Meanwhile, writing in Yahoo! News (3/19/19), conservative National Review writer David French claimed it would take a "brave person" to withstand the "attack" of the "vicious," "scornful" and "toxic" left and their destructive purity tests. Proposing free healthcare, a Green New Deal or other popular left-wing policies would surely lead to Trump's victory in 2020, he advised Democrats.
This purity test trope is so blatantly used to defend anyone in power it sometimes stretches credulity to the breaking point. In a Washington Post op-ed (2/14/19) headlined "The Left's Quest for Purity Could Destroy Potentially Worthy Leaders," Carolyn Dupont bemoaned the purity tests of the "rigid, self-righteous and blind" left after Virginia Gov. Ralph Northam was criticized for wearing blackface. The column compared this censure to the guillotines of the French Revolution that killed many "righteous" politicians for "small blemishes on their ideological purity," describing Northam's blackface as a "moment of imperfection." The desire to have policies affecting people's lives crafted by people who haven't ritually ridiculed and devalued them, apparently, is another purity test.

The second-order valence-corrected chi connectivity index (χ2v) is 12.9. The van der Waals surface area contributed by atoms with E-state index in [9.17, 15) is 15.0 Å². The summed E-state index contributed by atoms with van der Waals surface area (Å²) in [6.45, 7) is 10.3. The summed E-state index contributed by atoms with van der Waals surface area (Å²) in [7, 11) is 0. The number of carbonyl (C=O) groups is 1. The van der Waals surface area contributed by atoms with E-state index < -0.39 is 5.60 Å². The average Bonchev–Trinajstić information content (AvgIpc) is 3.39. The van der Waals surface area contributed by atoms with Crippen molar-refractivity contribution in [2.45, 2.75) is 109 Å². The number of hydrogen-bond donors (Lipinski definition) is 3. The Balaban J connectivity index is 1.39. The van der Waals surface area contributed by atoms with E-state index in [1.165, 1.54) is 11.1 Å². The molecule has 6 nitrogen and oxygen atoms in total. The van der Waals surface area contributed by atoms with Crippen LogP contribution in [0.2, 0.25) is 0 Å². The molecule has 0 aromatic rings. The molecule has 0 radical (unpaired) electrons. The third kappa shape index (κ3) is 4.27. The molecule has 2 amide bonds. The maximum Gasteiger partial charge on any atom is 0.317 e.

Democrat Bill O'Neill, an Ohio Supreme Court justice, also made headlines after defending politicians Roy Moore and Al Franken (Cleveland Plain Dealer, 11/17/17). O'Neill decried the unreasonable "purity tests" for "sexual indiscretions" (multiple sexual assault charges, in Moore's case, from some as young as 14) . He claimed those calling for Franken's resignation were "dogs" involved in a "feeding frenzy," chasing out good politicians (USA Today, 11/18/17).
The term is used much less frequently in reference to the right wing, but when it is, it is used in the same manner: to describe policies supported by a party's base that corporate media disagree with. Many outlets (New York Times, 11/23/09; Wall Street Journal, 11/24/09; US News, 12/23/09) described the attempt to get party officials to endorse a ten-point bill, including opposition to abortion and firearms regulation, as a "purity test."
When you hear the phrase "purity test" in the media, be on the alert. The phrase is code for elites being pressured in ways they don't like, and is often a shield against legitimate criticism of corruption or dependence on corporate power.